By Erika Check Hayden | March 21, 2011 | 23 Comments
Making decisions about your own medical care is tough. Making decisions about a child’s medical care is tougher still. But making decisions about care for your unborn child? Nothing is harder than that. And these days, there is no end to the decisions that must be made: genetic testing? Birth attendant? With or without medication? Hospital, birthing center or home birth?
These are some of the most agonizing decisions most people will ever make. Especially with a first child, most of the terrain is unfamiliar, opportunities for ghastly mistakes seem to be everywhere, and there’s often surprisingly little solid evidence to go on. Most of us listen to our doctors and ask our friends and family members. We maybe do some Internet research and read a few books, or even a study or two. And then, sooner or later, we make a decision and muddle through as best we can.
Carl Michal isn’t like the rest of us. He’s a physicist who spends his time studying the properties of biological materials like silk and hagfish slime. He’s a father. And he doesn’t seem to have much patience for muddling.
When Michal and his wife were expecting their first child six years ago, his wife wanted to give birth at home, not in a hospital. Michal was somewhat alarmed at what, for him, was an unfamiliar idea. So he did what any self-respecting scientist would do: a literature review. He found a study of 862 home births in British Columbia, where he and his family live. It concluded that home births attended by midwives were just as safe for mother and baby as hospital births. The paper eased Michal’s worries, and he and his wife went on to have their first and second children at home with the aid of a midwife.
Then last summer, while Michal’s wife was pregnant with their third child, he happened to hear about a new home birth study on the news. Distressingly, it claimed that babies born at home were two to three times more likely to die in their first month of life than those born in hospitals. Michal was perplexed: how could this new study have arrived at a conclusion that so contradicted his family’s experience–and his own extensive reading of the evidence? What should he and his wife do about the birth of their third child?
That’s the point at which most people throw up their hands in frustration or fall back on the advice of trusted family members or professionals. Being a physicist, Michal turned instead to a closer scrutiny of the numbers. The paper, which had been written by a group of doctors from Maine, was a meta-analysis, combining results from previous studies to calculate composite measurements of 21 outcomes, including newborn deaths. But Michal found that it was impossible to tell which previous studies had been included in or excluded from each composite result. So he wrote a computer program to try to reverse engineer the authors’ process. His program revealed that there was no combination of individual studies that could have given some of the results reported in the paper.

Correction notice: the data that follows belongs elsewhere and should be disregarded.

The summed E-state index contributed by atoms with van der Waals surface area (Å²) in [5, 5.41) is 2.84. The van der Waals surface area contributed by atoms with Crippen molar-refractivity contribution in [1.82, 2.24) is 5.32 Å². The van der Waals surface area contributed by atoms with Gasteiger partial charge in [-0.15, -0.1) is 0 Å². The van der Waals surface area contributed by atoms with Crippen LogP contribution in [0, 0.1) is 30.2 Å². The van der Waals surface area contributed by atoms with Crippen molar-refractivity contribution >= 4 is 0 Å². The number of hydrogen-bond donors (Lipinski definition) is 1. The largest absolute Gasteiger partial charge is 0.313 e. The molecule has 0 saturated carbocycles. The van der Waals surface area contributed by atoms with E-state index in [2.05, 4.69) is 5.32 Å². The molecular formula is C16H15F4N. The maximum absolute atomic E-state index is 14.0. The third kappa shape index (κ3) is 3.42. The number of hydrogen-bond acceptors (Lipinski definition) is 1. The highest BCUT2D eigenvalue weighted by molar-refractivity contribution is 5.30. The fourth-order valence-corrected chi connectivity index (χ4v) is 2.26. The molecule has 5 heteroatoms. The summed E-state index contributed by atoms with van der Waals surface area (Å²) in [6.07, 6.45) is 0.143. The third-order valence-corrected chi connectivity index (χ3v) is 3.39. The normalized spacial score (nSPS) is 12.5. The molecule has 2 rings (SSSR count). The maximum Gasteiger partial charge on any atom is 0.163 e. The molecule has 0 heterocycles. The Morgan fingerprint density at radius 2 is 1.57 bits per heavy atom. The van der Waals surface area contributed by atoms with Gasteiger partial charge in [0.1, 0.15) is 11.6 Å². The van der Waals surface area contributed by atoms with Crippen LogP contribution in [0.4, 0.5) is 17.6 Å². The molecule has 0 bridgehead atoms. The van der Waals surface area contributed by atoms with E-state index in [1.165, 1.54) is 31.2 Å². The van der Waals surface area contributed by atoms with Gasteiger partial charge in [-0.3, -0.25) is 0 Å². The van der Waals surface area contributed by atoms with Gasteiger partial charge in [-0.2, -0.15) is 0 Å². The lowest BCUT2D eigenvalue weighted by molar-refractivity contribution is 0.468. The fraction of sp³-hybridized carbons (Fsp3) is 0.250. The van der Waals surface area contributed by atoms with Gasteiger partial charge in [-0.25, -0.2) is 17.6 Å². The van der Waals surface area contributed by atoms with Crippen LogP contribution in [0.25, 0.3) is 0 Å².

Michal then turned his attention to the statistical program that the Maine doctors had used to perform some of their analyses, which was posted online as part of a free Internet course. Michal realized that the statistical program was flawed; its authors had made errors in translating its formulas from a textbook into their online spreadsheet. Michal found that the errors could have changed some of the conclusions of the paper.
For Michal, these discrepancies were enough to restore his faith in the previous studies and in his own family’s experience. He wasn’t done though. He wanted other families facing the same decision–and the doctors counseling them–to know that the study was flawed. The publishing journal, the American Journal of Obstetrics and Gynecology, declined his demand that they retract the paper, but an internal investigation found mathematical errors in each of the three results from the paper it scrutinized, including the key finding that newborns are more likely to die after home birth. But the correct results didn’t change the paper’s conclusion that home birth is more dangerous for babies than hospital birth, so the journal isn’t retracting the study.
It may seem remarkable that it took a physicist working in his free time to find flaws with a statistical program used in a medical study. But many peer-reviewers consider it beyond the call of duty to check math and ground-truth procedural details.
One errant study does not invalidate the whole body of medical literature, of course. But especially in politicized areas of medicine, such as home birth, such discrepancies only open the door to more uncertainty. We’re told to avoid looking for medical advice on the Internet–a minefield of quacks and misinformation, and contentious blog posts making vitriolic arguments based on scant facts. But when one flaw in the peer-reviewed literature emerges, we’re left not knowing how many others are out there, undetected. We’re left with one more doubt as we try to arrive at some decision we can live with.
As for Michal, he continues to press the journal to retract the Maine study. Already, he estimates the effort has taken a hundred hours over eight months–time that he could have spent on teaching, research, or with own family. For earlier this month, Michal’s third child, a girl, was born, safely, at home.
Image: Wooden birthing forceps used in the 18th Century. Photographed by Dave Russ at the Hunterian Museum and Art Gallery/wikimedia commons.